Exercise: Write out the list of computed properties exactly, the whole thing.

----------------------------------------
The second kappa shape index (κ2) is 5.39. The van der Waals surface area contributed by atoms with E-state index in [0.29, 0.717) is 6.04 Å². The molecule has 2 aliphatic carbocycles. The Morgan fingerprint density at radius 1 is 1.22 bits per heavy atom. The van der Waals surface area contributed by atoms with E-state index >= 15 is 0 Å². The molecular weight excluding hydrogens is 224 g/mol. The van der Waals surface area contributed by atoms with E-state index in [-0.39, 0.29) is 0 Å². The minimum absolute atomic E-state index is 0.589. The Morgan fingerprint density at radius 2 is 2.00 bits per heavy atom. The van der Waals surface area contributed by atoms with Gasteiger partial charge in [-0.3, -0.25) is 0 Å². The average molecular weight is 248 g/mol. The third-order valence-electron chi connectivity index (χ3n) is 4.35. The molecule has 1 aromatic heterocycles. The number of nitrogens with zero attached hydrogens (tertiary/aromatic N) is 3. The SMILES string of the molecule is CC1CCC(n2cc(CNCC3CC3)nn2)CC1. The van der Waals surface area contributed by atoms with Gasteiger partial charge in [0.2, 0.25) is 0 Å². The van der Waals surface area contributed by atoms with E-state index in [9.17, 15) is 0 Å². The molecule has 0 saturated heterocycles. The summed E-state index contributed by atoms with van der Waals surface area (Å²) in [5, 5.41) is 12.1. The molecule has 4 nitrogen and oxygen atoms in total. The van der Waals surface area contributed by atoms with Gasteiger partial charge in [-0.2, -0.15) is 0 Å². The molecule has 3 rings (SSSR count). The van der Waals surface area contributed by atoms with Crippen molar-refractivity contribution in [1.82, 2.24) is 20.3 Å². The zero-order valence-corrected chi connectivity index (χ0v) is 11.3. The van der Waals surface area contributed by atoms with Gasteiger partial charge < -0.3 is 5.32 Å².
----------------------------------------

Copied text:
The second kappa shape index (κ2) is 5.39. The van der Waals surface area contributed by atoms with E-state index in [0.29, 0.717) is 6.04 Å². The molecule has 2 aliphatic carbocycles. The Morgan fingerprint density at radius 1 is 1.22 bits per heavy atom. The van der Waals surface area contributed by atoms with E-state index >= 15 is 0 Å². The molecular weight excluding hydrogens is 224 g/mol. The van der Waals surface area contributed by atoms with E-state index in [-0.39, 0.29) is 0 Å². The minimum absolute atomic E-state index is 0.589. The Morgan fingerprint density at radius 2 is 2.00 bits per heavy atom. The van der Waals surface area contributed by atoms with Gasteiger partial charge in [-0.3, -0.25) is 0 Å². The average molecular weight is 248 g/mol. The third-order valence-electron chi connectivity index (χ3n) is 4.35. The molecule has 1 aromatic heterocycles. The number of nitrogens with zero attached hydrogens (tertiary/aromatic N) is 3. The SMILES string of the molecule is CC1CCC(n2cc(CNCC3CC3)nn2)CC1. The van der Waals surface area contributed by atoms with Gasteiger partial charge in [0.2, 0.25) is 0 Å². The van der Waals surface area contributed by atoms with E-state index in [9.17, 15) is 0 Å². The molecule has 0 saturated heterocycles. The summed E-state index contributed by atoms with van der Waals surface area (Å²) in [5, 5.41) is 12.1. The molecule has 4 nitrogen and oxygen atoms in total. The van der Waals surface area contributed by atoms with Gasteiger partial charge in [-0.2, -0.15) is 0 Å². The molecule has 3 rings (SSSR count). The van der Waals surface area contributed by atoms with Crippen molar-refractivity contribution in [1.82, 2.24) is 20.3 Å². The zero-order valence-corrected chi connectivity index (χ0v) is 11.3. The van der Waals surface area contributed by atoms with Gasteiger partial charge < -0.3 is 5.32 Å².